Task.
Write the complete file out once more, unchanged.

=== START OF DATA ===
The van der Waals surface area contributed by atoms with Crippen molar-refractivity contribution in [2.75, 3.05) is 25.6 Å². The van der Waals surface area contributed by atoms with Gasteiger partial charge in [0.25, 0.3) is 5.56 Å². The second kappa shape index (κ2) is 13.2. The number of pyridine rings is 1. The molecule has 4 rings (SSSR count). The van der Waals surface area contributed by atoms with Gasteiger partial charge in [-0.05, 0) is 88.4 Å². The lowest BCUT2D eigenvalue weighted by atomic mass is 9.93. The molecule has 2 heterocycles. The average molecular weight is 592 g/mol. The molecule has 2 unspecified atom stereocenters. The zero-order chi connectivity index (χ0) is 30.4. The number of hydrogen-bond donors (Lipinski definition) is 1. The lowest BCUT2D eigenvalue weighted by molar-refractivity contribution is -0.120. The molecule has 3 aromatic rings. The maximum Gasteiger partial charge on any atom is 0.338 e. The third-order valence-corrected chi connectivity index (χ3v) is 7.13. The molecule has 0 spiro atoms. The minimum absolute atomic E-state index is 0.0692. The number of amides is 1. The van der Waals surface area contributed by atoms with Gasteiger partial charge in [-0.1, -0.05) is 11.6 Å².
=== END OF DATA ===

The van der Waals surface area contributed by atoms with Crippen molar-refractivity contribution in [2.75, 3.05) is 25.6 Å². The van der Waals surface area contributed by atoms with Gasteiger partial charge in [0.25, 0.3) is 5.56 Å². The second kappa shape index (κ2) is 13.2. The number of pyridine rings is 1. The molecule has 4 rings (SSSR count). The van der Waals surface area contributed by atoms with Gasteiger partial charge in [-0.05, 0) is 88.4 Å². The lowest BCUT2D eigenvalue weighted by atomic mass is 9.93. The molecule has 2 heterocycles. The average molecular weight is 592 g/mol. The molecule has 2 unspecified atom stereocenters. The zero-order chi connectivity index (χ0) is 30.4. The number of hydrogen-bond donors (Lipinski definition) is 1. The lowest BCUT2D eigenvalue weighted by molar-refractivity contribution is -0.120. The molecule has 3 aromatic rings. The maximum Gasteiger partial charge on any atom is 0.338 e. The third-order valence-corrected chi connectivity index (χ3v) is 7.13. The molecule has 0 spiro atoms. The minimum absolute atomic E-state index is 0.0692. The number of amides is 1. The van der Waals surface area contributed by atoms with Gasteiger partial charge in [-0.1, -0.05) is 11.6 Å².